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The Simpleton in the Russian Fairy Tale

            Within the world of Russian Fairy tales few characters seem so well loved as that of the simpleton. Indeed for many fairy tales the character who is the fool and often the third child will end every journey with wealth and happiness, in the dark world of fairy tales few characters can make this claim. There are likely a number of reasons for this one is that while it is often humorous to have a simpleton in a story, such as in the story of the “Simpleton and the Birch Tree,” in which the protagonist believes that a tree asks him to buy his donkey. The scenes that follow involve the man trying to negotiate and get its money out of a birch tree. In such comedies as this the story tellers and the listeners are unlikely to want a disaster to occur to the person who made them laugh throughout the story.

            It’s also possible that the simpleton stories are attempting to carry a message, in The Norka a foolish third brother saves his fathers garden from a horrible monster by taking action when his oldest brothers failed too. Everyone mocked him saying he could not succeed but, then the fact that he actually tried to succeed when no one else would gave him a better chance then his “smatter” brothers. We see this same theme played out in Ivan Popyalof, Ivan in this story saves the whole kingdom from a family of snakes that is blotting out the sun. However in the end he gets real help from his brothers, as they come to rescue him from a snake he cannot defeat himself. This is an interesting addition to the theme as in many of the other stories the older brothers offer nothing but mocking words to the young simpleton.

            There is of course another idea within social psychology which may help explain this event. That is that we like people who succeed even though they are on a closer level to us. We all expect geniuses to be successful but in truth most of us are not truly smart, and we want the fairy godmother to come along and help us out, because many time we can’t see a way out. This must have been truly the case in a place and time when most of the people where bound to a peasant or worse a serf/slave class. Even now however we are anxious to find out we are special somehow, in a way which has nothing to do with who we are internally. One more recent story “Harry Potter” follows the exploits of a boy who finds out that he was born with powers, a boy who gains a lot of outside intervention, but is also willing to do what needs to be done. This story has much the same motif as many of the simpleton stories of old, more complex as its longer plot will allow for, however in general it is the story of the person no one thought would amount to anything succeeding against all obstacles with magical help.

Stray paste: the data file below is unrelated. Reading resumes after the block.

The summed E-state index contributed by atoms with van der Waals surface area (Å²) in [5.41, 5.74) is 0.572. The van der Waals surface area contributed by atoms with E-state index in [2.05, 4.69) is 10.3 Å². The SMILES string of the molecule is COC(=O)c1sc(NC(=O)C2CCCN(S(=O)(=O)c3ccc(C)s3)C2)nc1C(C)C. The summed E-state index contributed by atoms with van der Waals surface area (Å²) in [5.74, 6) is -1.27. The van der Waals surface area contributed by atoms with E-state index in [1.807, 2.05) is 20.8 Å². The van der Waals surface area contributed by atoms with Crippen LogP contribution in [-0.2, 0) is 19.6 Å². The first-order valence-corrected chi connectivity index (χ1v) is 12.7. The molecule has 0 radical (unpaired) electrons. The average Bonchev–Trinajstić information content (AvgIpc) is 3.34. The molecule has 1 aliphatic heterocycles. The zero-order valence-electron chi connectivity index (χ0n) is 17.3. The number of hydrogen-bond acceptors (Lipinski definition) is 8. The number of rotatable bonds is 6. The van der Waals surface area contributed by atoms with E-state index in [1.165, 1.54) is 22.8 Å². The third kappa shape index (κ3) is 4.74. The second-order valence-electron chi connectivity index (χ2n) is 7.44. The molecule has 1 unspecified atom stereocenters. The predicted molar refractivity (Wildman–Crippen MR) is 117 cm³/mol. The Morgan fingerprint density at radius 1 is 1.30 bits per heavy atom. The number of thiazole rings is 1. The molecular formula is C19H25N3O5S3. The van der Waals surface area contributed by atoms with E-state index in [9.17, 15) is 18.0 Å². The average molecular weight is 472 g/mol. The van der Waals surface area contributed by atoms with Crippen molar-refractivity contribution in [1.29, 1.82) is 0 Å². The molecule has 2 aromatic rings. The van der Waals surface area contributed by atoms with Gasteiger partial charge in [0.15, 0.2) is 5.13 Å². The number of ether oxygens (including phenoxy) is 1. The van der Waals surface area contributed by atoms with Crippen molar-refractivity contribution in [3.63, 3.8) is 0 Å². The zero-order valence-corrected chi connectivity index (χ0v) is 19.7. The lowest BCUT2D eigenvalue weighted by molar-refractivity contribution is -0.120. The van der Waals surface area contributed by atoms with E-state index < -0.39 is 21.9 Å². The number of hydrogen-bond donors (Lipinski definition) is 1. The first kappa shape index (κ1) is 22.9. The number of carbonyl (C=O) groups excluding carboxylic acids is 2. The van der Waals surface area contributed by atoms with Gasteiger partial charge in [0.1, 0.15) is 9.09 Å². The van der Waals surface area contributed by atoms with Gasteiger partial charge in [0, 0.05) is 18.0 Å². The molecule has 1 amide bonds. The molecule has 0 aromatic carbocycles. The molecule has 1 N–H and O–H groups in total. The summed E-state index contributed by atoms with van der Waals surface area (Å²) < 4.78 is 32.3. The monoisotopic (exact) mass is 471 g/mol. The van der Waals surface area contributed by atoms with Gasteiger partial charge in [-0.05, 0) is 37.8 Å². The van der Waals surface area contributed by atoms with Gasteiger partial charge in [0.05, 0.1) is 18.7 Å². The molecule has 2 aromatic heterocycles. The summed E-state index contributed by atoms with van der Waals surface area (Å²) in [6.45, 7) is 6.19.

We also like to see someone succeed at doing what no one said they could, not simply to see our selves in them but because we have empathy for those who are trying to achieve what no one thinks they can. This after all is what makes us sentient, to be able to care, and that is the power of folktales, to play off the emotions we naturally have.